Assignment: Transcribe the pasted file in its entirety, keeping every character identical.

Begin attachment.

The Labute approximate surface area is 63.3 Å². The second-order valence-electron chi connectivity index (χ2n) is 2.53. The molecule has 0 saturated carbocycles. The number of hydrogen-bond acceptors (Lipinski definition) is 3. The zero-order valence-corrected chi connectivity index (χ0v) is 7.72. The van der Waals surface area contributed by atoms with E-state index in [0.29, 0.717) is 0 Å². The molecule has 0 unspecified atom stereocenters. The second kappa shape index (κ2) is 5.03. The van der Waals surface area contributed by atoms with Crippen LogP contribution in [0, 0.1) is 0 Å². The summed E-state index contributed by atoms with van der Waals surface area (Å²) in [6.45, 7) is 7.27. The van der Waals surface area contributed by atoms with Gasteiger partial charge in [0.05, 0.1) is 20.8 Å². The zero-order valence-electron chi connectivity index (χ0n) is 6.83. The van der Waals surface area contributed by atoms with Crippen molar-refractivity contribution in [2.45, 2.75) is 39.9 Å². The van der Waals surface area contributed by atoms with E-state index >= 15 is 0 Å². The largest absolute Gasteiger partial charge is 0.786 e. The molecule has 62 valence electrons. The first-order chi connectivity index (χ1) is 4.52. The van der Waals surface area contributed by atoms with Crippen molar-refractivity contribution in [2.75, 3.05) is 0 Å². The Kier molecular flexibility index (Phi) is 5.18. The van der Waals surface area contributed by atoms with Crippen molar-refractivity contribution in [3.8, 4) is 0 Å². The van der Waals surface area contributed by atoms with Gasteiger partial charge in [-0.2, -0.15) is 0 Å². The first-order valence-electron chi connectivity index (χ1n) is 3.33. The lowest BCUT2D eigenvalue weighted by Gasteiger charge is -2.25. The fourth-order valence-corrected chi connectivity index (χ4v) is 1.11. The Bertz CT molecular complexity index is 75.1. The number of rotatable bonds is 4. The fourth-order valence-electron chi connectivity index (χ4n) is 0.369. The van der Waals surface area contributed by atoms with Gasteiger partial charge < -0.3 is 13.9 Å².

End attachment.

The Labute approximate surface area is 63.3 Å². The second-order valence-electron chi connectivity index (χ2n) is 2.53. The molecule has 0 saturated carbocycles. The number of hydrogen-bond acceptors (Lipinski definition) is 3. The zero-order valence-corrected chi connectivity index (χ0v) is 7.72. The van der Waals surface area contributed by atoms with E-state index in [0.29, 0.717) is 0 Å². The molecule has 0 unspecified atom stereocenters. The second kappa shape index (κ2) is 5.03. The van der Waals surface area contributed by atoms with Crippen LogP contribution in [0, 0.1) is 0 Å². The summed E-state index contributed by atoms with van der Waals surface area (Å²) in [6.45, 7) is 7.27. The van der Waals surface area contributed by atoms with Gasteiger partial charge in [0.05, 0.1) is 20.8 Å². The zero-order valence-electron chi connectivity index (χ0n) is 6.83. The van der Waals surface area contributed by atoms with Crippen molar-refractivity contribution in [2.45, 2.75) is 39.9 Å². The van der Waals surface area contributed by atoms with E-state index >= 15 is 0 Å². The largest absolute Gasteiger partial charge is 0.786 e. The molecule has 62 valence electrons. The first-order chi connectivity index (χ1) is 4.52. The van der Waals surface area contributed by atoms with Crippen molar-refractivity contribution in [2.75, 3.05) is 0 Å². The Kier molecular flexibility index (Phi) is 5.18. The van der Waals surface area contributed by atoms with Crippen molar-refractivity contribution in [3.8, 4) is 0 Å². The van der Waals surface area contributed by atoms with Gasteiger partial charge in [-0.2, -0.15) is 0 Å². The first-order valence-electron chi connectivity index (χ1n) is 3.33. The lowest BCUT2D eigenvalue weighted by Gasteiger charge is -2.25. The fourth-order valence-corrected chi connectivity index (χ4v) is 1.11. The Bertz CT molecular complexity index is 75.1. The number of rotatable bonds is 4. The fourth-order valence-electron chi connectivity index (χ4n) is 0.369. The van der Waals surface area contributed by atoms with Gasteiger partial charge < -0.3 is 13.9 Å².